If you want to be a part of history and you’re near Williamsburg, then you may want to check out the folks over at the College of William and Mary. Currently there is an archaeological dig going on with the hopes of finding conclusive evidence of the Bray School. The significance in this discovery is that the Bray School was an 18th century school used to educate freed and enslaved African American children. From the William and Mary website,

The Bray School Archaeological Project (BSAP) is a pair of field schools excavating the area near what Meyers and others believe is the original site of the Bray School, the Dudley Digges House at the intersection of Prince George and North Boundary streets in Williamsburg. The Bray School, established with the support of Benjamin Franklin, operated in Williamsburg from 1760 to 1774. The school was in the Digges House from its inception until 1765, when it moved to another location.

Now I did say you could be a part of this project, and I would not make a statement like that unless I could back it up, so per the website, there is going to be two 5 week field schools going on. These schools will be where William and Mary students will learn the necessary skills that are used recover artifacts and in turn interpret those artifacts. Since most of us will not be in the field school, your best opportunity would be to volunteer. The excavation is open to the public and if you do want to volunteer, please contact Neil Norman, an assistant professor of Anthropology at W&M via email at nlnorman@wm.edu and if you just want to read all about the project, go a head and click here.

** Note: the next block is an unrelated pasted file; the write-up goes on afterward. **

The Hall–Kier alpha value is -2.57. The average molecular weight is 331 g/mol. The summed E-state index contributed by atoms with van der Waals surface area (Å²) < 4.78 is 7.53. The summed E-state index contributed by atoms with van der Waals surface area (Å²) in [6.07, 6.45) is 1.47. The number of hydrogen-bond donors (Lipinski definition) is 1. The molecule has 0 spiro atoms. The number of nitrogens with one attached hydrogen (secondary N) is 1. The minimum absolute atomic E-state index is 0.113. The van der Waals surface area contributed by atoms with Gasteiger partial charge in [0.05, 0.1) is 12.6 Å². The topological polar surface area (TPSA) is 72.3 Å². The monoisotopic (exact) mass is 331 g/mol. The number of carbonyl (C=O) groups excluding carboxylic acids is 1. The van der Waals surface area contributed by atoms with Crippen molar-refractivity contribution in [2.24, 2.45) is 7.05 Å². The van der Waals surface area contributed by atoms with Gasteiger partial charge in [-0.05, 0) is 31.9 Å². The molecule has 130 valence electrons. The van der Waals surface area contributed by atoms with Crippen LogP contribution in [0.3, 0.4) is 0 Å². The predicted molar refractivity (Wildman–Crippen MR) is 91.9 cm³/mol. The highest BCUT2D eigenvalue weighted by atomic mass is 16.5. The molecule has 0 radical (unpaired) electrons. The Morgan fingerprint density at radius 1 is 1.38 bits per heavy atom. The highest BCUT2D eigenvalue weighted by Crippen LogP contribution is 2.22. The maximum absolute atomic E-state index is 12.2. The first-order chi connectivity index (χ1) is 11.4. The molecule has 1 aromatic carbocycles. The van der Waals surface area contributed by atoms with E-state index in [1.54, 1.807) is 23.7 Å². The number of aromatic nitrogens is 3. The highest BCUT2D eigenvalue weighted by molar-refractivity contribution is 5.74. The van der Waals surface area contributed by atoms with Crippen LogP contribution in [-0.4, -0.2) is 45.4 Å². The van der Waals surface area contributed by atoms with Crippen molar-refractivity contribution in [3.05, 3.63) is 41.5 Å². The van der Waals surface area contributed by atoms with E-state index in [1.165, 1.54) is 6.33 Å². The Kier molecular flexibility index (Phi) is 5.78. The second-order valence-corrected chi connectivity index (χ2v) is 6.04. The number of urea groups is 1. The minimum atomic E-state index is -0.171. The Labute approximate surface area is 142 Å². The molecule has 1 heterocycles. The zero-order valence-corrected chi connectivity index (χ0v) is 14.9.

I’ve recently watched Disney’s Song of the South and intend to write about it. Thing is, I’m finding I can’t just give an opinion on it, I’m researching the Uncle Remus tales and responses to the movie and that takes some time. But when I do…get ready.

Have a great one guys!

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2 Responses

  1. Dale Jones says:

    Hi Nicole, Thanks for the great comments! (I am the playwright). I have been writing, producing, directing museum theatre about African American life in Maryland for over 25 years, and found this project to be one of my most exciting. Two primary sources became important and triggered the action. One was the newspaper account of the British coming onto the plantation, and Plater seeing one of his recently escaped slaves in British uniform and carrying a gun! The other was finding the names of the 43 enslaved people who escaped in two different escapes. It raised the question in my mind — why did the other 20+ slaves not take the opportunity and flee to the British.

    Thanks again for your comments.

    • Nicole says:

      No problem!! I wish I had an opportunity to see it, but I know it was amazing anyway. Isn’t amazing how documents trigger a ton of questions?!